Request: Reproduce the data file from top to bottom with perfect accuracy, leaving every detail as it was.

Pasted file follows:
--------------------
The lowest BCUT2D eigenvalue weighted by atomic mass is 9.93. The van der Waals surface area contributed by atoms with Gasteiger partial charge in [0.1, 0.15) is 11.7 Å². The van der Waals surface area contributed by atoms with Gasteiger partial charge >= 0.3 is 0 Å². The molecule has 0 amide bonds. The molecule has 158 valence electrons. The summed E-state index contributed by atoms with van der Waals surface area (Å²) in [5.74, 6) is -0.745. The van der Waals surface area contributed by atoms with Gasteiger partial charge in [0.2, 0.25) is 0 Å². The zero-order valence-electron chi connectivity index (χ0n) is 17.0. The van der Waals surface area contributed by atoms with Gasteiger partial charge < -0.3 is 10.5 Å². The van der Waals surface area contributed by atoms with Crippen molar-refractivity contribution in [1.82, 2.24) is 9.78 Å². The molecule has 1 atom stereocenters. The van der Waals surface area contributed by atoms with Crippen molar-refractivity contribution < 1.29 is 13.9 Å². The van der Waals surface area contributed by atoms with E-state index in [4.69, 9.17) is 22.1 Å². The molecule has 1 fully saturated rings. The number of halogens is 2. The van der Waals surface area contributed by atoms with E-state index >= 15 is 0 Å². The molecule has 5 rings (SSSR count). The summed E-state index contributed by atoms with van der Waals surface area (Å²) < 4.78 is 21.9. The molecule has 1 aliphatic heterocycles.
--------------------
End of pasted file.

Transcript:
The lowest BCUT2D eigenvalue weighted by atomic mass is 9.93. The van der Waals surface area contributed by atoms with Gasteiger partial charge in [0.1, 0.15) is 11.7 Å². The van der Waals surface area contributed by atoms with Gasteiger partial charge >= 0.3 is 0 Å². The molecule has 0 amide bonds. The molecule has 158 valence electrons. The summed E-state index contributed by atoms with van der Waals surface area (Å²) in [5.74, 6) is -0.745. The van der Waals surface area contributed by atoms with Gasteiger partial charge in [0.2, 0.25) is 0 Å². The zero-order valence-electron chi connectivity index (χ0n) is 17.0. The van der Waals surface area contributed by atoms with Gasteiger partial charge < -0.3 is 10.5 Å². The van der Waals surface area contributed by atoms with Crippen molar-refractivity contribution in [1.82, 2.24) is 9.78 Å². The molecule has 1 atom stereocenters. The van der Waals surface area contributed by atoms with Crippen molar-refractivity contribution < 1.29 is 13.9 Å². The van der Waals surface area contributed by atoms with E-state index in [4.69, 9.17) is 22.1 Å². The molecule has 1 fully saturated rings. The number of halogens is 2. The van der Waals surface area contributed by atoms with E-state index >= 15 is 0 Å². The molecule has 5 rings (SSSR count). The summed E-state index contributed by atoms with van der Waals surface area (Å²) < 4.78 is 21.9. The molecule has 1 aliphatic heterocycles.